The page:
George Orwell once lamented that he “was forced to become a pamphleteer” by the times that he lived in. His happy place, to use the contemporary parlance, was gardening and writing novels. Orwell was much more than a pamphleteer. He was a chronicler of the evils of nationalism as well as one who understood its appeal. There are few Orwells among us. But our time, like his, is a moral test.
What is the metaphor, the analogy, that describes the masked men and women that rampaged across Jawaharlal Nehru University on the night of January 5? Were these stone-pelters (though given the size of their projectiles, perhaps rock throwers) and rod-using assaulters of students the great Indian Ku Klux Klan — they have it down pat, the masks and narrow majoritarianism? Or, perhaps, they are just “goons” or the “lumpen element” — those broad terms that can mean anyone, on a given day. And, since we dare not say the F-word or the N-word, can we call them Brownshirts, despite the decidedly saffron tint to their sloganeering? By the time of writing this, both the complicities that enabled the violence and the equivocations in its aftermath are well underway.
The Delhi Police, which reports to Home Minister Amit Shah, has not made a single arrest, nor taken into custody anyone connected to the violence. In fact, by all accounts, the mob moved with impunity through the campus even as the police stood at the gate. This, remember, is the same force that was loading up by the busloads peaceful protestors last month from anti-CAA-NRC demonstrations. Campus security is conspicuous by its absence, the university’s vice-chancellor deafening in his silence.
Now, the equivocations. BJP MP Meenakshi Leki managed to blame Left parties (even as the violence was underway) for “politicising students”, evoke the spectre of “Jamia students” on the JNU campus and took a swipe at Priyanka Gandhi. She went on to say that “if my kids were doing this (protesting, striking) they would get a tight one (presumably a slap) from me”. Shah has asked for a “report” on the matter from the Delhi Police — seen on video allegedly escorting weapon-wielding men and women from the campus.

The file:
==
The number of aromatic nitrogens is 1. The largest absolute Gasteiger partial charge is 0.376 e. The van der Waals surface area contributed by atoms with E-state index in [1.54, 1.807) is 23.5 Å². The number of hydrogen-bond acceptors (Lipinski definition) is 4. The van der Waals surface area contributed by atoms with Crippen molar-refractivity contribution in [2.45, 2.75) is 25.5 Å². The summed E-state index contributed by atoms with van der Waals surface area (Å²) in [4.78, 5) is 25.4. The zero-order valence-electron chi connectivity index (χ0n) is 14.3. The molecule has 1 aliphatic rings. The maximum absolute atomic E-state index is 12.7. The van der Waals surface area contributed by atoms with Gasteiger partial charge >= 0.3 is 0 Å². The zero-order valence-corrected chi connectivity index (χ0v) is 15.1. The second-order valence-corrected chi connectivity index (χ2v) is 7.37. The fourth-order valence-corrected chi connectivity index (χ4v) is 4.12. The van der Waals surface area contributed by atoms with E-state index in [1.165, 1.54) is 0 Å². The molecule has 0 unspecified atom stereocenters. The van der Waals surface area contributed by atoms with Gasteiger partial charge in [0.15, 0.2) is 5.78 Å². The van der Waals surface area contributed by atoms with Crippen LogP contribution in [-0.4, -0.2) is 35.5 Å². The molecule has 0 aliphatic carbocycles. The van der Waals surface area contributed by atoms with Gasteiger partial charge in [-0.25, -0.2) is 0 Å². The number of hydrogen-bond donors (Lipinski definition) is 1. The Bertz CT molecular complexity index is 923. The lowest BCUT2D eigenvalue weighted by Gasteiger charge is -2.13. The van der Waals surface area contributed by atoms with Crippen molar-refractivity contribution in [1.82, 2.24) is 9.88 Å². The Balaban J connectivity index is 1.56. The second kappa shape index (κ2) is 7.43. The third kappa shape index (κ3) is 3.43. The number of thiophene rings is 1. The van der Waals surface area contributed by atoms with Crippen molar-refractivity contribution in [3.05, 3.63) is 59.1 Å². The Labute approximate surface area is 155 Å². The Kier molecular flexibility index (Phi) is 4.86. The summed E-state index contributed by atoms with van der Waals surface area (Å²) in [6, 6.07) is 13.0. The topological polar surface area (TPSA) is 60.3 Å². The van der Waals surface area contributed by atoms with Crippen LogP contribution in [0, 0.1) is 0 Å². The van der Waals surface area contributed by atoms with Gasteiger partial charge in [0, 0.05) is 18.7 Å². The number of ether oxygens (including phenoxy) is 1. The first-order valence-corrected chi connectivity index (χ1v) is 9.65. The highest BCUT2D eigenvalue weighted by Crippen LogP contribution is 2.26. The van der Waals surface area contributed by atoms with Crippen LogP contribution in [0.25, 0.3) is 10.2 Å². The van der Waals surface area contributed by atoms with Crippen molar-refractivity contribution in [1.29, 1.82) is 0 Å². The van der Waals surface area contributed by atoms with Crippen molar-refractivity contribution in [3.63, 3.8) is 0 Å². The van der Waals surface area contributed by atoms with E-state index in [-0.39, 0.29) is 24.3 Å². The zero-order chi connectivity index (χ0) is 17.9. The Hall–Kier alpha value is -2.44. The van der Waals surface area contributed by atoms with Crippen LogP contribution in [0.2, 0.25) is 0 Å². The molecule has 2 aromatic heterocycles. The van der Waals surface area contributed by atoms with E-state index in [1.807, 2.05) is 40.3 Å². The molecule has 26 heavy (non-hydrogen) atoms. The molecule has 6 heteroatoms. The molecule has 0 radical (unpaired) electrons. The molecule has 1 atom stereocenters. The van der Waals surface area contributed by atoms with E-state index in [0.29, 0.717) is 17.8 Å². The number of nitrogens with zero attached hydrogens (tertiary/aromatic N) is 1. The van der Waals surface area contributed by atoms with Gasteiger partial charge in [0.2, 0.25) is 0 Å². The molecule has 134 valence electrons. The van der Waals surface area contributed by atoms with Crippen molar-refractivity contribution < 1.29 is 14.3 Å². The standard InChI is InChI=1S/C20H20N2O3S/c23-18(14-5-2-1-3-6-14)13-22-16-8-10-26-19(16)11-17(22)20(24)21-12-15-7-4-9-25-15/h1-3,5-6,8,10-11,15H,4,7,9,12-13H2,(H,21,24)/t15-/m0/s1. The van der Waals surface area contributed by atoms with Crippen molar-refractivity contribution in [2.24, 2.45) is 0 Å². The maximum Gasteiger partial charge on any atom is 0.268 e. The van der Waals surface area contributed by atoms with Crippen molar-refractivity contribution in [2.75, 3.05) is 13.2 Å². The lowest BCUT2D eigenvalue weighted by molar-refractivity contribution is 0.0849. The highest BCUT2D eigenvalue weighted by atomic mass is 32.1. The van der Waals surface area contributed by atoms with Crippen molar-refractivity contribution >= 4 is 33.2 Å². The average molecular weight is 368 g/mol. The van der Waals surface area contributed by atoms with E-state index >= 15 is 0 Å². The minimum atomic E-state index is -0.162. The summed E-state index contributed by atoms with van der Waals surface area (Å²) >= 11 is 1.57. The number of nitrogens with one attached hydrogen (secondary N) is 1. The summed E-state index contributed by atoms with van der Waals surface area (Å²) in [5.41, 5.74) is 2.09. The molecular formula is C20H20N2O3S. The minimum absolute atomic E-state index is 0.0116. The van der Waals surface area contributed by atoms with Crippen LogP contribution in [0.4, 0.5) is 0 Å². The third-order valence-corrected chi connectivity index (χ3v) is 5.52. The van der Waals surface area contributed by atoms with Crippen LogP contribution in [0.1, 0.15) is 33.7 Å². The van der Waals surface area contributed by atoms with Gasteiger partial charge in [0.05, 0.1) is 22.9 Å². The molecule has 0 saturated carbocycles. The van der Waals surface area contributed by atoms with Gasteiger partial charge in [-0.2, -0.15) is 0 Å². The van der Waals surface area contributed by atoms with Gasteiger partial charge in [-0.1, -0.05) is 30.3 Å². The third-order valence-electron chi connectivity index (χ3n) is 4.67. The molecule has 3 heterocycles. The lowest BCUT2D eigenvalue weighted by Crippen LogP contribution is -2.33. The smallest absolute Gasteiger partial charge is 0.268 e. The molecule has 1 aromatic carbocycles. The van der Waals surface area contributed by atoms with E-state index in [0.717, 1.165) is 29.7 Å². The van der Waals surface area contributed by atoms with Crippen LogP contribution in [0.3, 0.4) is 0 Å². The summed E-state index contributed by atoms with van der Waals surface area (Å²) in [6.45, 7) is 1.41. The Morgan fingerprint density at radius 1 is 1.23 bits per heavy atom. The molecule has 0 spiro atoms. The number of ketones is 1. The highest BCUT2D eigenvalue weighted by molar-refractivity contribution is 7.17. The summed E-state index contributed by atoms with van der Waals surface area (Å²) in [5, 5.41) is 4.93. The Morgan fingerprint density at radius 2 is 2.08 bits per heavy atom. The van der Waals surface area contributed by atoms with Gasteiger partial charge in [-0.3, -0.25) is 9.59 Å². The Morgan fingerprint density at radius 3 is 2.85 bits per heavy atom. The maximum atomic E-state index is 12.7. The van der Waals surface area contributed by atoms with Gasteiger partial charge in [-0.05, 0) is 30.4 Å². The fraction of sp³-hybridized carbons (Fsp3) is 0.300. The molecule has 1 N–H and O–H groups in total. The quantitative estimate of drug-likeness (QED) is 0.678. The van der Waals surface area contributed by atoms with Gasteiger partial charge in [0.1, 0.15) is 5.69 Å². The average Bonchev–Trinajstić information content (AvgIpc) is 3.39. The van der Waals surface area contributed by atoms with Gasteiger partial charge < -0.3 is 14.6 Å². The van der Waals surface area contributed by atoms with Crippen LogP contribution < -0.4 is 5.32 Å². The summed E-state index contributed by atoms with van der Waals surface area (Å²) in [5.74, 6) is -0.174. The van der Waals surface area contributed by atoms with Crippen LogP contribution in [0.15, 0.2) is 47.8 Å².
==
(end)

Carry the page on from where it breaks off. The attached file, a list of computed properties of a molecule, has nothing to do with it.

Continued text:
It is not difficult to imagine what will follow. More voices from the BJP, the Union government and their loud sympathisers will try to present this as a clash between student groups; Urban Naxals will be brought up and a minor disagreement between students — an everyday part of campus life — will be used as a justification for creating terror in a place that dissents. And, given the love for “debate”, of pretending that there are two equal sides to every immorality, the discourse will move on as it always does. But it need not be so.
Something has changed in India over the last few months. In Delhi, those who watched the country change, lose its character have finally decided to show up for others. As with Jamia, so with JNU. Even before the police took action, well-meaning citizens and alumni of JNU showed up at the university. There, a young woman was first chased by men with rods — outside the gate on the road leading up to the campus. When she did make it, ABVP activists greeted her and others with slogans of “Jai Shri Ram”, “Desh ke gaddaron ko, goli maaro saalon ko” and “…Afzal (Guru) ki maut maroge”. When they spoke to these men, argued with them, they were told to get the men of their house. She, and others like her, were a symptom of their cowardice, “pallu ki aad mein anti-national” is how they were described.
The women engaged in the debate, pointed out that their agency was not circumscribed by men, and that’s a privilege that should be a right.
But this must be said to the men who chased the young women, those who assaulted JNUSU President Aishe Ghosh leaving her face battered and bleeding. And because in the times we live in, the dreaded first person must be employed — the political is as personal as it gets. The “men of the house” — for the children we may someday have, or just to assuage our conscience — will, at the very least, have to turn pamphleteers.
Beat that with a stick.
This article first appeared in the print edition on January 7, 2020 under the title ‘After the sticks and stones’. Write to the author at firstname.lastname@example.org.
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